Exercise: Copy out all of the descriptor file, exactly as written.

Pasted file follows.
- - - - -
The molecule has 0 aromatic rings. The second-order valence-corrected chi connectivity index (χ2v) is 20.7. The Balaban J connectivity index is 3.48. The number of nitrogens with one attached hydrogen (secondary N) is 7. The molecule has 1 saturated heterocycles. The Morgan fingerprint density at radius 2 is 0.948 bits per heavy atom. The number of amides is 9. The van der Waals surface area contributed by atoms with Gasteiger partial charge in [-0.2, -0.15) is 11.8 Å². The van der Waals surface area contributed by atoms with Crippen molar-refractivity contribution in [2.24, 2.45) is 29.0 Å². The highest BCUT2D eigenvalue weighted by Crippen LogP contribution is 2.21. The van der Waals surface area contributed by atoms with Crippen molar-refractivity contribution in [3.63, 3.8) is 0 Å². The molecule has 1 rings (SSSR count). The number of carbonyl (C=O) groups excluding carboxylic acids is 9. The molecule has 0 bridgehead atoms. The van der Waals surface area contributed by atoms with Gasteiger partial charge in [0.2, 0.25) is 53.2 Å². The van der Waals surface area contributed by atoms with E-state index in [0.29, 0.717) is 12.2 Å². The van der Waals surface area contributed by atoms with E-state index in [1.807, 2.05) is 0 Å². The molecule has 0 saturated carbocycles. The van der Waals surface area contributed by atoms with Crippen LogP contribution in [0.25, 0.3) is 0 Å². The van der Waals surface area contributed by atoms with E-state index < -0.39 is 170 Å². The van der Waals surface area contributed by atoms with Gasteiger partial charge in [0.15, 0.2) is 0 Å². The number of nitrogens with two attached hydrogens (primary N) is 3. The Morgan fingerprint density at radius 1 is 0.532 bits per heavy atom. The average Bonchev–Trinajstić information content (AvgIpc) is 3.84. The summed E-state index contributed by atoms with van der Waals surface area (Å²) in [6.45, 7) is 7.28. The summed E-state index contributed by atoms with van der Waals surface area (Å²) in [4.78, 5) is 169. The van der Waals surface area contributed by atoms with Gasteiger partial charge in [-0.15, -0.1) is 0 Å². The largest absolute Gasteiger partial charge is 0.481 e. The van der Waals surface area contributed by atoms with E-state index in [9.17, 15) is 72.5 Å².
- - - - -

The molecule has 0 aromatic rings. The second-order valence-corrected chi connectivity index (χ2v) is 20.7. The Balaban J connectivity index is 3.48. The number of nitrogens with one attached hydrogen (secondary N) is 7. The molecule has 1 saturated heterocycles. The Morgan fingerprint density at radius 2 is 0.948 bits per heavy atom. The number of amides is 9. The van der Waals surface area contributed by atoms with Gasteiger partial charge in [-0.2, -0.15) is 11.8 Å². The van der Waals surface area contributed by atoms with Crippen molar-refractivity contribution in [2.24, 2.45) is 29.0 Å². The highest BCUT2D eigenvalue weighted by Crippen LogP contribution is 2.21. The van der Waals surface area contributed by atoms with Crippen molar-refractivity contribution in [3.63, 3.8) is 0 Å². The molecule has 1 rings (SSSR count). The number of carbonyl (C=O) groups excluding carboxylic acids is 9. The molecule has 0 bridgehead atoms. The van der Waals surface area contributed by atoms with Gasteiger partial charge in [0.2, 0.25) is 53.2 Å². The van der Waals surface area contributed by atoms with E-state index in [0.29, 0.717) is 12.2 Å². The van der Waals surface area contributed by atoms with E-state index in [1.807, 2.05) is 0 Å². The molecule has 0 saturated carbocycles. The van der Waals surface area contributed by atoms with Crippen LogP contribution in [0.25, 0.3) is 0 Å². The van der Waals surface area contributed by atoms with E-state index < -0.39 is 170 Å². The van der Waals surface area contributed by atoms with Gasteiger partial charge in [0.15, 0.2) is 0 Å². The number of nitrogens with two attached hydrogens (primary N) is 3. The Morgan fingerprint density at radius 1 is 0.532 bits per heavy atom. The average Bonchev–Trinajstić information content (AvgIpc) is 3.84. The summed E-state index contributed by atoms with van der Waals surface area (Å²) in [6.45, 7) is 7.28. The summed E-state index contributed by atoms with van der Waals surface area (Å²) in [4.78, 5) is 169. The van der Waals surface area contributed by atoms with Gasteiger partial charge in [-0.15, -0.1) is 0 Å². The largest absolute Gasteiger partial charge is 0.481 e. The van der Waals surface area contributed by atoms with E-state index in [9.17, 15) is 72.5 Å².